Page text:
As a pandemic-wrought remote working world tries to ensure business continuity, only the nimblest organizations are destined to survive and thrive. The onus falls on leaders to digitize their organizations, with cloud as the backbone and DevOps as the mechanism of automation that enables continuous integration, continuous test and continuous delivery to customers. This transformation built on cloud is at the heart of the journey to becoming a modern business.
DevOps helps organizations advance their digital initiatives and ensure more collaborative practices that align teams behind ideal outcomes. Amid the pandemic, organizations are under pressure to accelerate digital initiatives to emerge stronger and more competitive, by adding new capabilities that increase agility and resilience. Since most DevOps teams now work remotely, the cloud plays an even more central role in ensuring smooth, seamless software development.
Without the cloud, there will always be a trade-off between speed and effectiveness for DevOps processes on-premises. To minimize risks and maximize operational efficiency, IT operations must transform from tortoise to hare, relying on speed and risk-taking to achieve necessary outcomes.
In a legacy environment, setting up or upgrading an application remains a considerable undertaking. For example, in Apache Subversion, time required from code check-in phase to the build phase and testing is several days — or even months.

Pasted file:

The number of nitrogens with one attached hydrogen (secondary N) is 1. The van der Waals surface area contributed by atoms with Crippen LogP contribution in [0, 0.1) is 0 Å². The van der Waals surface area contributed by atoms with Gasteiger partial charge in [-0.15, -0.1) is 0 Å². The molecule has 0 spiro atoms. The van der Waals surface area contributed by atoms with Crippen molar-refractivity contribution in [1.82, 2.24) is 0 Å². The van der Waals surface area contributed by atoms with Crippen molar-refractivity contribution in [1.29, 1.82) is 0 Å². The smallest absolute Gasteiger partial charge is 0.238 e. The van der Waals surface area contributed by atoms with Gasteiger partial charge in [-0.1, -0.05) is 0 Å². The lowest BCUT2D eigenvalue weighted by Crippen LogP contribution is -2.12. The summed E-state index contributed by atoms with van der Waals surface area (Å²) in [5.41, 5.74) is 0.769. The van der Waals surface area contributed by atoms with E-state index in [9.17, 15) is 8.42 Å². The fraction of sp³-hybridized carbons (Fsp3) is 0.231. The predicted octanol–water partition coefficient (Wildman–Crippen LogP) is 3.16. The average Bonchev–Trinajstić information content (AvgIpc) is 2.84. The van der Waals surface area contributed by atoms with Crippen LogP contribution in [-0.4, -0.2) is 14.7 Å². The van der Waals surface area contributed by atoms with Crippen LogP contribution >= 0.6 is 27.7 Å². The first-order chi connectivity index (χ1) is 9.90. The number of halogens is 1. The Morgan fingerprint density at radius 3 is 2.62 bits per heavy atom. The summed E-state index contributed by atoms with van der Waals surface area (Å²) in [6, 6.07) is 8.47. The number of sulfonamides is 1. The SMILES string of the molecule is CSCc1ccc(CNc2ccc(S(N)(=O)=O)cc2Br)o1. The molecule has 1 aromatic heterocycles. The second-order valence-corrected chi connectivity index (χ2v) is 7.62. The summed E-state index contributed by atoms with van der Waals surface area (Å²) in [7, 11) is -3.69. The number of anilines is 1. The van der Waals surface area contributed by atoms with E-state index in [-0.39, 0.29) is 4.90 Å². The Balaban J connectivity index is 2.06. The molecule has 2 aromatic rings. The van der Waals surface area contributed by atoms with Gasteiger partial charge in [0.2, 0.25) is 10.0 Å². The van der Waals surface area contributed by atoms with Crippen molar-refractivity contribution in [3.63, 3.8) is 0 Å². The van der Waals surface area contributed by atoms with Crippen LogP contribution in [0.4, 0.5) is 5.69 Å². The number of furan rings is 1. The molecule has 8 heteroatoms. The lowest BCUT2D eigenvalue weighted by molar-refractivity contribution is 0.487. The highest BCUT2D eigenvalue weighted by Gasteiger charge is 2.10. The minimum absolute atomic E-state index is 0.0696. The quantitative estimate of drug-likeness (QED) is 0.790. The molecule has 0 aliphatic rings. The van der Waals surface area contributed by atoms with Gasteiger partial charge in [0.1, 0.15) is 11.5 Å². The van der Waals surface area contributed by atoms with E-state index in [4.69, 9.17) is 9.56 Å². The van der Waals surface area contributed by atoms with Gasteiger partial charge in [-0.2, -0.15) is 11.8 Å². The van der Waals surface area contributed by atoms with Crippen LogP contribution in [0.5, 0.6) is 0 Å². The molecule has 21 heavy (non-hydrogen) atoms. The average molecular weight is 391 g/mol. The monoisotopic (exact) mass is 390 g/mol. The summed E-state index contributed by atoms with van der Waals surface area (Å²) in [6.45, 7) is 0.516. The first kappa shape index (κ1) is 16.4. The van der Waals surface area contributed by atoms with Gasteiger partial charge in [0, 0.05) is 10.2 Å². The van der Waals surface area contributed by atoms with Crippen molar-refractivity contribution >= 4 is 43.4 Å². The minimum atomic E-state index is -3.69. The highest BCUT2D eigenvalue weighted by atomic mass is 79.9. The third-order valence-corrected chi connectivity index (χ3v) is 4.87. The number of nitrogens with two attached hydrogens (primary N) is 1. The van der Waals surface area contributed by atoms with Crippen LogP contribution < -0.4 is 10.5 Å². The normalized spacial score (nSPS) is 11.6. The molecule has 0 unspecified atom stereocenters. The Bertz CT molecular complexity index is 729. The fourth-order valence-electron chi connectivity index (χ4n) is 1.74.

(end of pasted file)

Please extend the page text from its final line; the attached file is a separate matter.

In our experience working with large businesses, such efforts always involve a varied set of people: developers; testers; security and infrastructure personnel; business stakeholders; and users, all distributed across the globe. With a model like this, up to half the project lifecycle is consumed in project overhead (governance and coordination meetings, authoring and reviewing functional specs, code inspections, and signoffs).
With the advent of cloud and cloud tools (Infrastructure as Code, continuous innovation/continuous delivery, or CI/CD, secure collaboration, container-based microservices), the DevOps process has smoothed, accelerating time to market, enhancing customer experience and fostering innovation and scalability.
DevOps Imperatives Post-COVID
Since the beginning of the pandemic, we have held extensive conversations with customers that are yet to unleash the full potential of their on-premises DevOps processes. As a result of these conversations, we have created a list of DevOps challenges that cloud can help overcome — and ways for businesses to surmount those challenges.
1 Prioritize work culture
According to a 2019 report in the Harvard Business Review, digital change is more about people than technology. DevOps is essentially a cultural shift that tries to bring in a new way of thinking about solutions. In a recent Cognizant study, 95% of respondents said such digital transitions are culturally challenging. The challenges they face are around standardization, team structure, collaboration and shift in mindset.
Cloud can overcome these challenges the following ways:
- Ensure people, process and platform standardization. What does a successful DevOps culture look like? Witness the seamless intersection of people, process and tools at a global investment company we worked with recently.
New cloud engineers at the company start their first day with a laptop and a development virtual machine (VM) already set up with the appropriate accounts for access and authorization; the most common GitHub repositories cloned; aliases and shortcuts to relevant tools pre-created; and a guide with new hire information and links to other company resources on their desktop. (See following figure.) Standardization of tools and practices between teams makes it easier for new people to get up to speed regardless of what team they are joining; cloud aids this standardization.